Securing WordPress with plugins

Securing WordPress with plugins

It’s time to spend some attention to the security of this website. From years of reading ICT technology news, I was painfully aware that WordPress websites are a prime target for hackers. And from my initial week of having the website online, I had already discovered a couple of visits from malicious IP addresses in my access log.

The book “WordPress Visual Step by Step for Beginners 2018” recommends installing the Wordfence Security plugin. This is an Endpoint protection solution. Another solution that I had read about was Cloudflare. I was interested in the differences and found this article on the Wordfence website. Biased? Certainly. But I do agree with some of the arguments and decided to install the Wordfence plugin as a basic security measure. I can always add Cloudflare on top of that.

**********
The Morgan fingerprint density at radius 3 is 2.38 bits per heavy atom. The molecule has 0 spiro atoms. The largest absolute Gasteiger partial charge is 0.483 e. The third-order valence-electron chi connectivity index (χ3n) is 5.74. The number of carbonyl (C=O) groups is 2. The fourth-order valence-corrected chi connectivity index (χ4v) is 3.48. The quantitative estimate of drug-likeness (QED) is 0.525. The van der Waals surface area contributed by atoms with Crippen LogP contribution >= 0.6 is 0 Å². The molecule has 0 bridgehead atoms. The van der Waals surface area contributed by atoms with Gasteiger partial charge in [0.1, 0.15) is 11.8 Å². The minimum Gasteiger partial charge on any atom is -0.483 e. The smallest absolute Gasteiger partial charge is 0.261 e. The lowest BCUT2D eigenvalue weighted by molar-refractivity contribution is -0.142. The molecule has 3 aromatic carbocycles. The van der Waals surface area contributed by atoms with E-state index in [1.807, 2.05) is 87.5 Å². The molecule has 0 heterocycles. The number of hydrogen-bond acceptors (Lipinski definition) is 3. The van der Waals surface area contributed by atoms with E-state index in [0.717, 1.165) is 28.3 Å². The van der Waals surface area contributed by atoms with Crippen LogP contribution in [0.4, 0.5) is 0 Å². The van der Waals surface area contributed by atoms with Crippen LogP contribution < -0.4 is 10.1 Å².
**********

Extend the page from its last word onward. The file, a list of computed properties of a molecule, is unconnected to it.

Then I looked for articles on hardening a WordPress website and found these (1, 2) two articles. I really appreciate the blog of WP Engine. A good find was the “WPS Hide Login” plugin, which made it very easy to implement measure #13. The blog by Bjørn Johansen was very helpful in implementing measure #14.

I have disabled Comments on my website. The main goal of my website is to inform and not to interact. Contact Form 7 and Flamingo are plugins that work together to enable the contact form and to store the messages on the WordPress server. This provide readers with a basic way to interact. The nice thing (from a security standpoint) is that I am able to add a “reCAPTCHA” button on the bottom of my contact form. Which should reduce the amount of spam.

Published on: 4 April 2018

Comments are closed.